a privacy standard across the web
We’ve been building a business that lets anyone who owns a bike rent it out while they’re not using it. We connect two people who have never met, they organize a time and place to meet, they exchange a valued possession and they expect that it will be returned (and in good shape).
You could argue that participation in our system could be categorized as behavior change. You could argue people are becoming more open, more willing to connect online, more willing to trust people through the internet.
Interestingly, the most frequent reason we get for people requesting to have their accounts removed from our system is that their name shows up google search results because of our site (since fixed). It’s fascinating that people are willing to meet a stranger in person to give them their bike to rent, yet are still uncomfortable with their name showing up in google search for that very same service.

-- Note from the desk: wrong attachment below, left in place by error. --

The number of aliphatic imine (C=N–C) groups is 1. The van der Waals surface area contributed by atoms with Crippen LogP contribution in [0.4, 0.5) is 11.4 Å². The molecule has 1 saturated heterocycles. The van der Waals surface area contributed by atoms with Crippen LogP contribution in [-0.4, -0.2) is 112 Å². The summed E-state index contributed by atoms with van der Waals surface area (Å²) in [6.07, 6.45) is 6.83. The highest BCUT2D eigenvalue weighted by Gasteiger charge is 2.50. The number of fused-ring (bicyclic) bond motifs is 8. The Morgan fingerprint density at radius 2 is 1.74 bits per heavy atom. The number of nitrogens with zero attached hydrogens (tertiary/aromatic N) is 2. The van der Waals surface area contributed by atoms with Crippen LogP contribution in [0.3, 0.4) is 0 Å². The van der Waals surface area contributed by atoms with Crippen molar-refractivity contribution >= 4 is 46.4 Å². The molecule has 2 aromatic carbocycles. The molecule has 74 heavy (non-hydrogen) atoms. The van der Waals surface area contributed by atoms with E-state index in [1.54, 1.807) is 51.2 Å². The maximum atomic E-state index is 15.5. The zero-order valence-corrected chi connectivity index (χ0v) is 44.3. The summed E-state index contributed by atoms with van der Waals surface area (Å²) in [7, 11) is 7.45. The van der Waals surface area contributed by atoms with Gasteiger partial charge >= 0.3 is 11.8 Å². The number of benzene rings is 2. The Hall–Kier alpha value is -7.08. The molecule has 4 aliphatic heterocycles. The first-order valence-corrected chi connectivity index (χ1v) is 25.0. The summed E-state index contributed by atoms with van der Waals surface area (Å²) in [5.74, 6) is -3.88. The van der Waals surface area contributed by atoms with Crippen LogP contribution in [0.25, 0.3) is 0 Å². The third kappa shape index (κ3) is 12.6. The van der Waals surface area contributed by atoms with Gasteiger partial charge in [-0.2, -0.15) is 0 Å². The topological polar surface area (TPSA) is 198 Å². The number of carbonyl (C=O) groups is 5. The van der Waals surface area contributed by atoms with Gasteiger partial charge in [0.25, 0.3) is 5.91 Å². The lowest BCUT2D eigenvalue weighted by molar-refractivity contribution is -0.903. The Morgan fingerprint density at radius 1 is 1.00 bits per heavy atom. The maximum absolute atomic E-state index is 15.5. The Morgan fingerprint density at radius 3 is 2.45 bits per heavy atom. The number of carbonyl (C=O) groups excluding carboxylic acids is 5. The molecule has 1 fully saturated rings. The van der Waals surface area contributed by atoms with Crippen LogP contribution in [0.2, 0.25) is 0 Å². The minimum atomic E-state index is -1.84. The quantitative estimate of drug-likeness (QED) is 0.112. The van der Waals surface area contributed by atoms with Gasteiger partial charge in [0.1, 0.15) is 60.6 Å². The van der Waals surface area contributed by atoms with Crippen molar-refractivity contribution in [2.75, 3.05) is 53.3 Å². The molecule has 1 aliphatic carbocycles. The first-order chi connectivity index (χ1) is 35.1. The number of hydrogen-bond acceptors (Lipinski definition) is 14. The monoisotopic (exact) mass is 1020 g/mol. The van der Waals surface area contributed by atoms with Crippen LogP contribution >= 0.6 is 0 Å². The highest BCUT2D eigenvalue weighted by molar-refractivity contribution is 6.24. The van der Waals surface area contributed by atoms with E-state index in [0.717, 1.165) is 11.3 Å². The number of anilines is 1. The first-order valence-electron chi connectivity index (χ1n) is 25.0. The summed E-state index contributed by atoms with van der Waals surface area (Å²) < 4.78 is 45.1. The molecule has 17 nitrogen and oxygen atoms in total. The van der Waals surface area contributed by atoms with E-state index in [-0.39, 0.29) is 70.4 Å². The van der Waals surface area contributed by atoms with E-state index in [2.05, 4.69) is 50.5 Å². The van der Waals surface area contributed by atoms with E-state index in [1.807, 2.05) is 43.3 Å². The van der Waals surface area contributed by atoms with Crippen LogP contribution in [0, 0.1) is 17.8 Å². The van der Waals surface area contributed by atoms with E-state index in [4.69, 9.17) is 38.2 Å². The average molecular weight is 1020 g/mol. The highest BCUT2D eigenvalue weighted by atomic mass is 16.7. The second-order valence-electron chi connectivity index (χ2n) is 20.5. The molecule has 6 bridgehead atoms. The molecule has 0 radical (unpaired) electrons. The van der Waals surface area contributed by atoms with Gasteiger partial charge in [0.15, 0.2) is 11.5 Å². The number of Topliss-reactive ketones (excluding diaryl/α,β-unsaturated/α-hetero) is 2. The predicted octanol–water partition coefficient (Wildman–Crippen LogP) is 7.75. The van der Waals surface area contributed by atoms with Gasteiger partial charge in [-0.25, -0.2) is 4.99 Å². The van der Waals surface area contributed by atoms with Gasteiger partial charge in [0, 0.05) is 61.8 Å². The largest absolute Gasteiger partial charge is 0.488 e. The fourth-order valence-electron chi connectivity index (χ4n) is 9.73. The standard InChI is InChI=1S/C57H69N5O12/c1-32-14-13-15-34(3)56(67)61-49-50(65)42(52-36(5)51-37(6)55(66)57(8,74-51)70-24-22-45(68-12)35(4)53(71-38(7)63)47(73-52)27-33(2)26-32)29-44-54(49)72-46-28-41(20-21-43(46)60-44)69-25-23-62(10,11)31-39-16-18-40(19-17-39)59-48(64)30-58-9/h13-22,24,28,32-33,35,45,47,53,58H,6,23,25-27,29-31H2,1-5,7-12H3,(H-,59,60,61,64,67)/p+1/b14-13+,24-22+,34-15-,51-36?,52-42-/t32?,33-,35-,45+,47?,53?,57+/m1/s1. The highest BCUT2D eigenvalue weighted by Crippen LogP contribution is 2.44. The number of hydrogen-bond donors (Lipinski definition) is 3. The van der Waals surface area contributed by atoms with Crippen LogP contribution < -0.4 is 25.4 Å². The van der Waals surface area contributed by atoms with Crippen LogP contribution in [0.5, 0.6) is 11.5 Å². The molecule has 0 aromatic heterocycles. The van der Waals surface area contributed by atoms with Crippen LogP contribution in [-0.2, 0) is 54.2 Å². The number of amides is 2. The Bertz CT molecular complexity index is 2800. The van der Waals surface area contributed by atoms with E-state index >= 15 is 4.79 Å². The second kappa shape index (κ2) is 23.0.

There has undoubtedly been a push by facebook, twitter, and google for a more open internet and less personal privacy. Openness is fantastic for information, but maybe services that are private and google-proof will be the places where real, honest human social connections can occur. It will be interesting to see if user privacy becomes standardized across the web over time or if privacy will become a feature on which services can differentiate themselves.